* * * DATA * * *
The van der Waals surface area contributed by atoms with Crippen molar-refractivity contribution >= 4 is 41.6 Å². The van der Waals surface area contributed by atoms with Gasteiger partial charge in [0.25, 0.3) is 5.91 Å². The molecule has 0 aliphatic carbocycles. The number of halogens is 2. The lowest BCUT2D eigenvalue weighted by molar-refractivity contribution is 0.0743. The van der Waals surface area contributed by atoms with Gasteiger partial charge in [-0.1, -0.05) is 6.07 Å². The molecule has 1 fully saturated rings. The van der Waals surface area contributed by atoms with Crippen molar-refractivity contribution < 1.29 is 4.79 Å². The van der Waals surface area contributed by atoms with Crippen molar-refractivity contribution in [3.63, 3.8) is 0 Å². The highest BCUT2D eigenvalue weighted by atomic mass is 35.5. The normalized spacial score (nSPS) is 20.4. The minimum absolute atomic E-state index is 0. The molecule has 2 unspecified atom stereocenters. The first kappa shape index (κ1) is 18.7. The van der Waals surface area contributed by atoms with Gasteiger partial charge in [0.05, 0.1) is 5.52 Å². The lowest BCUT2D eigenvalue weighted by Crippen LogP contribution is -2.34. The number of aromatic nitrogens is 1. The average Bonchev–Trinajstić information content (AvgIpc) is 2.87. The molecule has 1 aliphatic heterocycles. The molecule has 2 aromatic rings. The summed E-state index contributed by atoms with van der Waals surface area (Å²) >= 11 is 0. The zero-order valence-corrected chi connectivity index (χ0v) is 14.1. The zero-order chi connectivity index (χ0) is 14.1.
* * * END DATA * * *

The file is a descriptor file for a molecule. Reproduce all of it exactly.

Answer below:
The van der Waals surface area contributed by atoms with Crippen molar-refractivity contribution >= 4 is 41.6 Å². The van der Waals surface area contributed by atoms with Gasteiger partial charge in [0.25, 0.3) is 5.91 Å². The molecule has 0 aliphatic carbocycles. The number of halogens is 2. The lowest BCUT2D eigenvalue weighted by molar-refractivity contribution is 0.0743. The van der Waals surface area contributed by atoms with Gasteiger partial charge in [-0.1, -0.05) is 6.07 Å². The molecule has 1 fully saturated rings. The van der Waals surface area contributed by atoms with Crippen molar-refractivity contribution < 1.29 is 4.79 Å². The van der Waals surface area contributed by atoms with Crippen molar-refractivity contribution in [3.63, 3.8) is 0 Å². The highest BCUT2D eigenvalue weighted by atomic mass is 35.5. The normalized spacial score (nSPS) is 20.4. The minimum absolute atomic E-state index is 0. The molecule has 2 unspecified atom stereocenters. The first kappa shape index (κ1) is 18.7. The van der Waals surface area contributed by atoms with Gasteiger partial charge in [0.05, 0.1) is 5.52 Å². The lowest BCUT2D eigenvalue weighted by Crippen LogP contribution is -2.34. The number of aromatic nitrogens is 1. The average Bonchev–Trinajstić information content (AvgIpc) is 2.87. The molecule has 1 aliphatic heterocycles. The molecule has 2 aromatic rings. The summed E-state index contributed by atoms with van der Waals surface area (Å²) >= 11 is 0. The zero-order valence-corrected chi connectivity index (χ0v) is 14.1. The zero-order chi connectivity index (χ0) is 14.1.